Former GE Bankers Fight Restitution

Two former bankers at an affiliate of General Electric Co. are contesting a Justice Department request that they pay $6.9 million in restitution for their role in a scheme to rig bids for municipal bond reinvestment contracts.

In court documents filed last week, lawyers for Steven Goldberg and Peter Grimm, who were found guilty of fraud and conspiracy by a jury in May and sentenced in October, argued their clients had limited financial resources and would struggle to pay the restitution requested by the government.

The lawyers also said the government did not prove that issuers were financially harmed as a result of their clients’ actions and that municipalities have already been made whole by previous restitution payments made by big banks to settle civil cases.

“The limited assets left to Mr. Grimm’s wife and children are needed to support them while Mr. Grimm is incarcerated,” said Grimm’s attorney in court papers. “It would be inequitable to take from his family the remaining money they have.”

Goldberg’s attorney said the restitution  “ignores the reality that Mr. Goldberg was a mid-level manager who did not personally profit from the scheme and who does not posses great financial resources.”

Dominick Carollo, another former banker at GE Funding Capital Market Services, Inc. who was also found guilty in the trial and sentenced, does not appear to be opposing the restitution, according to court documents. Lawyers for the men did not return calls requesting comment.

“I think its fair to characterize the defense’ situation as an uphill battle,” said Anthony Sabino, a white-collar defense lawyer at Mineola, N.Y.-based Sabino & Sabino PC not involved in this case. “Given that this is a financial crime, there has to be a quantum of financial damage.”

While Goldberg and Grimm might “chip away” at the restitution, Sabino predicted they will still face seven-figure payments.

“They are never going to get it to zero. That would be them convincing the judge that they stole nothing,” he said. 

Prosecutors said the former bankers conspired to rig bids for reinvestment contracts by submitting bids after receiving “last looks” at others’ bids.

Those actions, which took place between 1999 and 2006, defrauded issuers and the Internal Revenue Service, the government said.

Goldberg was fined $90,000 and sentenced to four years in prison; Carollo and Grimm were each fined $50,000 and sentenced to three years. They have all appealed.

The Justice Department requested in December that Goldberg pay $4.3 million in restitution to hundreds of issuers, and that $2.6 million in restitution be paid jointly by the three men.

A total of $12.9 million in restitution had been requested, but that amount was lowered to account for restitution paid in by GE, Bank of America, UBS AG, JPMorgan Chase & Co., and Wachovia, now Wells Fargo & Co., in civil settlements with the Securities and Exchange Commission and others.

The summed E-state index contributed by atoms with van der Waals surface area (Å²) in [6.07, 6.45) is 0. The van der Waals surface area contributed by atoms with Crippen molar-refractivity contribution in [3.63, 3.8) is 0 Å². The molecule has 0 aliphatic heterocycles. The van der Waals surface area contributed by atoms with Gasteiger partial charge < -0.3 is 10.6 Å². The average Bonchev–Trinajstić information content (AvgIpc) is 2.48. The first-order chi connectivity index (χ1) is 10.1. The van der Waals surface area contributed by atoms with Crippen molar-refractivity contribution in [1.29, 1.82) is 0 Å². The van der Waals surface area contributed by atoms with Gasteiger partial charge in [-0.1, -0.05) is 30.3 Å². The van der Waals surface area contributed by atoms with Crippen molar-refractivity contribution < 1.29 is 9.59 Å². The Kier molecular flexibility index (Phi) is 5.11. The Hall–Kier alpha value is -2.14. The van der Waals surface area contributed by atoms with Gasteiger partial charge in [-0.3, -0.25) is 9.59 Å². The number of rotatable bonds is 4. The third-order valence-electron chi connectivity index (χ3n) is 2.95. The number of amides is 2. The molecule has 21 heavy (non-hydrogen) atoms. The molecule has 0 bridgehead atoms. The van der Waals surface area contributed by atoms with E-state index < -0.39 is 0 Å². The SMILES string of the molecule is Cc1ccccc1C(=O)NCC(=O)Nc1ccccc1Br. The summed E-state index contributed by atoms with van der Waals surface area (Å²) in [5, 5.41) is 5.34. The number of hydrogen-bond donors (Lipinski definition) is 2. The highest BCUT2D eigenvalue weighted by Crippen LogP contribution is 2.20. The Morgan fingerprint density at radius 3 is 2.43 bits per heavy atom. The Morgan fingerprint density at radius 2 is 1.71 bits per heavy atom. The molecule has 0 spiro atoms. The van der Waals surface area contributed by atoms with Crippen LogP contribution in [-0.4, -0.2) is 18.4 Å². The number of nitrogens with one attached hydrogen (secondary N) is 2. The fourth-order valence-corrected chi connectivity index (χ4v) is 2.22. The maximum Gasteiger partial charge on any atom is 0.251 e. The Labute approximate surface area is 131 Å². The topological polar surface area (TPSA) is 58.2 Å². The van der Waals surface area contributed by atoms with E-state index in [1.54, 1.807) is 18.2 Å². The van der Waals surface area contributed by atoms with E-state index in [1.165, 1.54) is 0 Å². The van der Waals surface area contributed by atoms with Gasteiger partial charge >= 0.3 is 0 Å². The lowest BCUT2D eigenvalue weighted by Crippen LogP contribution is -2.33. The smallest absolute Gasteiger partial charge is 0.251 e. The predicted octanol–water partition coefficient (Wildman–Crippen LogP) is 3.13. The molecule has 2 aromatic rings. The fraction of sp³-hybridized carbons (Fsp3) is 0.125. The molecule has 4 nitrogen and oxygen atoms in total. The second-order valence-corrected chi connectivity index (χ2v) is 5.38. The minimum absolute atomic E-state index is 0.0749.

The restitution included compensation for fees issuers paid to brokers, losses caused by artificially-low bids, legal expenses and kickbacks paid by the defendants to brokers, which the government said resulted in higher interest rates.

In separate documents, lawyers for Goldberg and Grimm said that determining restitution is so complex and time consuming that reviewing calculations for accuracy is nearly impossible.

“The burden on the court and the parties ... heavily outweighs the need to provide restitution to any victim in this case,” said Grimm’s lawyers.

They also challenged claims that issuers suffered losses, even if bids were artificially low.

“The GIC issuers still made more money as a result of the defendants’ participation in the bid process. The proof is that Mr. Goldberg’s bid (even if ‘lowered’) was still higher than any competitor,” said Goldberg’s attorney.

Restitution also should not include brokers’ fees because brokers helped issuers buy “fully-functioning GICs with AAA-rated counterparties that never defaulted.”

Grimm’s attorney added that issuers’ losses were estimated in earlier court documents to be $13 million, but that $29 million in restitution has already been paid by financial institutions. “The sum of restitution settlements for each count exceeds the sum of victim harm,” he told the court.

Lawyers also argued that their clients’ lack of job prospects after prison will make it difficult for them to pay.  “[Grimm] is trained only to work in the financial industry, and he will never again be able to do so with a judgment of conviction against him,” said Grimm’s attorney.

Sabino said now’s the “one and only chance” for the defendants to knock the numbers down. Once restitution is set, it can’t be erased, not even with a bankruptcy filing, he said. “That’s one reason they are fighting,” said Sabino. “These debts will haunt them to their grave.”




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